Addendum To The One Acre Eco-Village Idea...

Tyler Mc.
Robert Nickelsberg

Earlier, I wrote about the idea of making a one-acre ecovillage. Now, I am adding to that idea and showing how to build on all of that with logistics from some of my previous writings as well as new information I was able to get from sustainability experts.

One of the things you can do is create a small farm on only a portion of one acre using hydroponics: a form of modern farming that can even be done in urban areas that allows you to grow certain crops or plants without needing soil. An expert named Gaurav Narang who founded CityGreens, a company all about smart farming solutions and new farming methods says that "If you have a ready set of customers and access to land near your customer base (so that logistics, marketing, and ops cost are kept at a minimum), you can make profit with a 2,000 sq Ft setup onwards." This is important because it shows you can have a viable farm for an ecovillage with about 2,000 sq feet if not less since it is more about sustainability and providing for a community than trying to make a big profit. This pretty much means you can have a useful eco-village farm using minimal space and hydroponics with enough resources. Heck, since one-tenth of an acre is about 4356 square feet, you can use about one-tenth of your total area to make a farm twice the size of what Gaurav recommended with the right crops and techniques!

The average size of an ecovillage is between 50 people and 250 people. So, if you were to make an ecovillage on the lower end of that number, you can have enough space in one-tenth of an acre to house everyone. If you have tiny houses - each about 64 square feet like the ones I described in two previous stories- for people to live in, you can fit a lot of tiny houses on the land. There are 4,356 square feet in one-tenth of an acre and since each tiny house is 64 square feet, you have 68 houses. Since you only need fifty for a small eco-village, you just need fifty houses that can easily fit on one-tenth of an acre with space to spare! Plus - as I mentioned in the previous article about a one-acre ecovillage - some like the Maleny Ecovillage only suggest starting an ecovillage with a population of five to twenty-five people, so you can put down half of those houses on one-tenth of an acre(which would only take up one thousand six-hundred square feet) with enough room to expand each house over time or in certain occasions!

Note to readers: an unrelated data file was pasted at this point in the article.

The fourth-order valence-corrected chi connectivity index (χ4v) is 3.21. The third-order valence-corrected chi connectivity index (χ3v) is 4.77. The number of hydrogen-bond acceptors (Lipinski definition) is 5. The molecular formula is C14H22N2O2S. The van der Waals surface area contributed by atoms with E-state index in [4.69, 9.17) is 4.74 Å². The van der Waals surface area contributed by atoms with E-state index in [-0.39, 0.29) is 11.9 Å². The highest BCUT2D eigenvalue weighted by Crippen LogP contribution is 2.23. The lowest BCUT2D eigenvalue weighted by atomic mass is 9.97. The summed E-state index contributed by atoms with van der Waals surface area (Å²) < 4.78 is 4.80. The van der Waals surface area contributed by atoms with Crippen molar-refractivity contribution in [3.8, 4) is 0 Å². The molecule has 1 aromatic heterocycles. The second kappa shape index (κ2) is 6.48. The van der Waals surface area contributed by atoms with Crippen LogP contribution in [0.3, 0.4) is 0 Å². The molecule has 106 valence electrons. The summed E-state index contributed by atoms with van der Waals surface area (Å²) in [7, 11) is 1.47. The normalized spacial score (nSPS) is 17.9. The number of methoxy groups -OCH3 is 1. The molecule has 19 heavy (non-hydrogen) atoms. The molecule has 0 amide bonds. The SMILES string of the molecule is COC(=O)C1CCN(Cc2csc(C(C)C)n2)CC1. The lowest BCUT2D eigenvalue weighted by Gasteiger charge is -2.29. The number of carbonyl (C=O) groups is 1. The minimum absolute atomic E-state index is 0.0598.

So yeah, a village of 25 people (and especially a village of just five!) can easily have shelter and a house with decent amenities on a one-acre ecovillage with tiny houses that collectively take up less than one-tenth of the village's total space and a hydroponic farm that can easily make enough food for all with the right techniques and one-tenth of an acre! With proper planning, those are two aspects of eco-village living dealt with using only one-fifth of an acre. The point of all this, at least for now, is just a thought experiment to show how you can do a lot with very little space in terms of creating a functional, more sustainable community. With the right materials and techniques, it could be possible for someone to create their own little hamlet or unique culture even if they have very little land to work with...

Comments / 0

Published by

A person working in cybersecurity and living in the United States who loves to write about topics like U.S. history, technology news, and a bit of philosophy.

Wingate, NC

More from Tyler Mc.

Comments / 0